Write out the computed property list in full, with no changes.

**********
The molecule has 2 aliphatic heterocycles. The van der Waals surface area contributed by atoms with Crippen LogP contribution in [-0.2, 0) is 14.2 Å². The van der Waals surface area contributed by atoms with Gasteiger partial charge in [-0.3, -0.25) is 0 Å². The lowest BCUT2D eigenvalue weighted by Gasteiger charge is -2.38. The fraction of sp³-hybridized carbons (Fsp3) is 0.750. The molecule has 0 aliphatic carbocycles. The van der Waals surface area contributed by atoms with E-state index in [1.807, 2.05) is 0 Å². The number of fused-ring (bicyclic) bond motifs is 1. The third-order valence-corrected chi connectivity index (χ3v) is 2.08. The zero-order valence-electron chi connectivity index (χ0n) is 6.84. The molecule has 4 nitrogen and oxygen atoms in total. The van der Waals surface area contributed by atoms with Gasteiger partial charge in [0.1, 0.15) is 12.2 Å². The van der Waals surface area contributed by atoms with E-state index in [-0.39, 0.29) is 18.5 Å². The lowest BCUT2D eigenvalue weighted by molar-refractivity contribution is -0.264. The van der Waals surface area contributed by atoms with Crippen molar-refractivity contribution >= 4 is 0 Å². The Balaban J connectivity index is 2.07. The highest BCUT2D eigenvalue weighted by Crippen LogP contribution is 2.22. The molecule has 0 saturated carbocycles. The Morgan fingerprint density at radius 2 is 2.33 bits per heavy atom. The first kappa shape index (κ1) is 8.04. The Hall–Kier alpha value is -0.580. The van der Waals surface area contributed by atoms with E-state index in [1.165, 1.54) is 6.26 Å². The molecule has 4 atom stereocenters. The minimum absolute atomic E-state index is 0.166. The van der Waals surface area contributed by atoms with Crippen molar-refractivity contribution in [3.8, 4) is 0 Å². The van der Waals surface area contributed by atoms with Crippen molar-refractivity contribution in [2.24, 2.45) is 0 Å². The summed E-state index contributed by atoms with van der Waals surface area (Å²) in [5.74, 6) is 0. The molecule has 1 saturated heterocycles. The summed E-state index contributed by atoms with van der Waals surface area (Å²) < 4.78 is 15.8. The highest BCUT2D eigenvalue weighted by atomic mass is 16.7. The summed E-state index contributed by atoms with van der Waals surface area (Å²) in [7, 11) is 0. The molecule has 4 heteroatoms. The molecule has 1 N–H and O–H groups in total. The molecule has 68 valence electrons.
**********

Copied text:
The molecule has 2 aliphatic heterocycles. The van der Waals surface area contributed by atoms with Crippen LogP contribution in [-0.2, 0) is 14.2 Å². The van der Waals surface area contributed by atoms with Gasteiger partial charge in [-0.3, -0.25) is 0 Å². The lowest BCUT2D eigenvalue weighted by Gasteiger charge is -2.38. The fraction of sp³-hybridized carbons (Fsp3) is 0.750. The molecule has 0 aliphatic carbocycles. The van der Waals surface area contributed by atoms with E-state index in [1.807, 2.05) is 0 Å². The number of fused-ring (bicyclic) bond motifs is 1. The third-order valence-corrected chi connectivity index (χ3v) is 2.08. The zero-order valence-electron chi connectivity index (χ0n) is 6.84. The molecule has 4 nitrogen and oxygen atoms in total. The van der Waals surface area contributed by atoms with Gasteiger partial charge in [0.1, 0.15) is 12.2 Å². The van der Waals surface area contributed by atoms with E-state index in [-0.39, 0.29) is 18.5 Å². The lowest BCUT2D eigenvalue weighted by molar-refractivity contribution is -0.264. The van der Waals surface area contributed by atoms with Crippen molar-refractivity contribution >= 4 is 0 Å². The Balaban J connectivity index is 2.07. The highest BCUT2D eigenvalue weighted by Crippen LogP contribution is 2.22. The molecule has 0 saturated carbocycles. The Morgan fingerprint density at radius 2 is 2.33 bits per heavy atom. The first kappa shape index (κ1) is 8.04. The Hall–Kier alpha value is -0.580. The van der Waals surface area contributed by atoms with E-state index in [1.165, 1.54) is 6.26 Å². The molecule has 4 atom stereocenters. The minimum absolute atomic E-state index is 0.166. The van der Waals surface area contributed by atoms with Crippen molar-refractivity contribution in [3.8, 4) is 0 Å². The van der Waals surface area contributed by atoms with Crippen molar-refractivity contribution in [2.24, 2.45) is 0 Å². The summed E-state index contributed by atoms with van der Waals surface area (Å²) in [5.74, 6) is 0. The molecule has 1 saturated heterocycles. The summed E-state index contributed by atoms with van der Waals surface area (Å²) < 4.78 is 15.8. The highest BCUT2D eigenvalue weighted by atomic mass is 16.7. The summed E-state index contributed by atoms with van der Waals surface area (Å²) in [7, 11) is 0. The molecule has 4 heteroatoms. The molecule has 1 N–H and O–H groups in total. The molecule has 68 valence electrons.